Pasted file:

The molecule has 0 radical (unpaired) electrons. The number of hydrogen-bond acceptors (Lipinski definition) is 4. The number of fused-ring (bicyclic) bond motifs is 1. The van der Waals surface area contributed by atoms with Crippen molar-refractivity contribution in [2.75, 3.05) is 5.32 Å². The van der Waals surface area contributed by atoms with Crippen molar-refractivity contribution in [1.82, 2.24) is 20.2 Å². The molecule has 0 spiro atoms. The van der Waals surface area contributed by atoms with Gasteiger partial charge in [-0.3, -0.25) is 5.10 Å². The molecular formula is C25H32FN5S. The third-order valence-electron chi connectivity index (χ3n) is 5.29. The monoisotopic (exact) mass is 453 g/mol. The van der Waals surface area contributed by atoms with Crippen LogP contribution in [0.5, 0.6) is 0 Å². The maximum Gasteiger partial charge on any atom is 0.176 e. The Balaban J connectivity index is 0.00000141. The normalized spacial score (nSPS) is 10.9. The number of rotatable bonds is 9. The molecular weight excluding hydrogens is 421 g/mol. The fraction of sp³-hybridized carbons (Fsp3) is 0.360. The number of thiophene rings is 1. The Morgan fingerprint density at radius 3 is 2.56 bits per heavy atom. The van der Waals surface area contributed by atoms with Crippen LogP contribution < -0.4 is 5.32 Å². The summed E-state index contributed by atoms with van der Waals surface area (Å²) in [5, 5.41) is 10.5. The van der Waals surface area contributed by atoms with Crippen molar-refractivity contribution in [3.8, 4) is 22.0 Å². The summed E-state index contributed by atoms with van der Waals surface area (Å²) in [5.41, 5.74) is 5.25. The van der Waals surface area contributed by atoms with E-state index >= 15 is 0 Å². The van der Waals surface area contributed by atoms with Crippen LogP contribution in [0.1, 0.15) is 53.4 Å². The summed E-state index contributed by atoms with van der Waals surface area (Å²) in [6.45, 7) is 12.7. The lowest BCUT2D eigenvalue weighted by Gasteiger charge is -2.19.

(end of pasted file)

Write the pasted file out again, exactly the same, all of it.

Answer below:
The molecule has 0 radical (unpaired) electrons. The number of hydrogen-bond acceptors (Lipinski definition) is 4. The number of fused-ring (bicyclic) bond motifs is 1. The van der Waals surface area contributed by atoms with Crippen molar-refractivity contribution in [2.75, 3.05) is 5.32 Å². The van der Waals surface area contributed by atoms with Crippen molar-refractivity contribution in [1.82, 2.24) is 20.2 Å². The molecule has 0 spiro atoms. The van der Waals surface area contributed by atoms with Gasteiger partial charge in [-0.3, -0.25) is 5.10 Å². The molecular formula is C25H32FN5S. The third-order valence-electron chi connectivity index (χ3n) is 5.29. The monoisotopic (exact) mass is 453 g/mol. The van der Waals surface area contributed by atoms with Crippen LogP contribution in [0.5, 0.6) is 0 Å². The maximum Gasteiger partial charge on any atom is 0.176 e. The Balaban J connectivity index is 0.00000141. The normalized spacial score (nSPS) is 10.9. The number of rotatable bonds is 9. The molecular weight excluding hydrogens is 421 g/mol. The fraction of sp³-hybridized carbons (Fsp3) is 0.360. The number of thiophene rings is 1. The Morgan fingerprint density at radius 3 is 2.56 bits per heavy atom. The van der Waals surface area contributed by atoms with Crippen LogP contribution < -0.4 is 5.32 Å². The summed E-state index contributed by atoms with van der Waals surface area (Å²) in [5, 5.41) is 10.5. The van der Waals surface area contributed by atoms with Crippen molar-refractivity contribution in [3.8, 4) is 22.0 Å². The summed E-state index contributed by atoms with van der Waals surface area (Å²) in [5.41, 5.74) is 5.25. The van der Waals surface area contributed by atoms with E-state index >= 15 is 0 Å². The van der Waals surface area contributed by atoms with Crippen LogP contribution in [0.1, 0.15) is 53.4 Å². The summed E-state index contributed by atoms with van der Waals surface area (Å²) in [6.45, 7) is 12.7. The lowest BCUT2D eigenvalue weighted by Gasteiger charge is -2.19.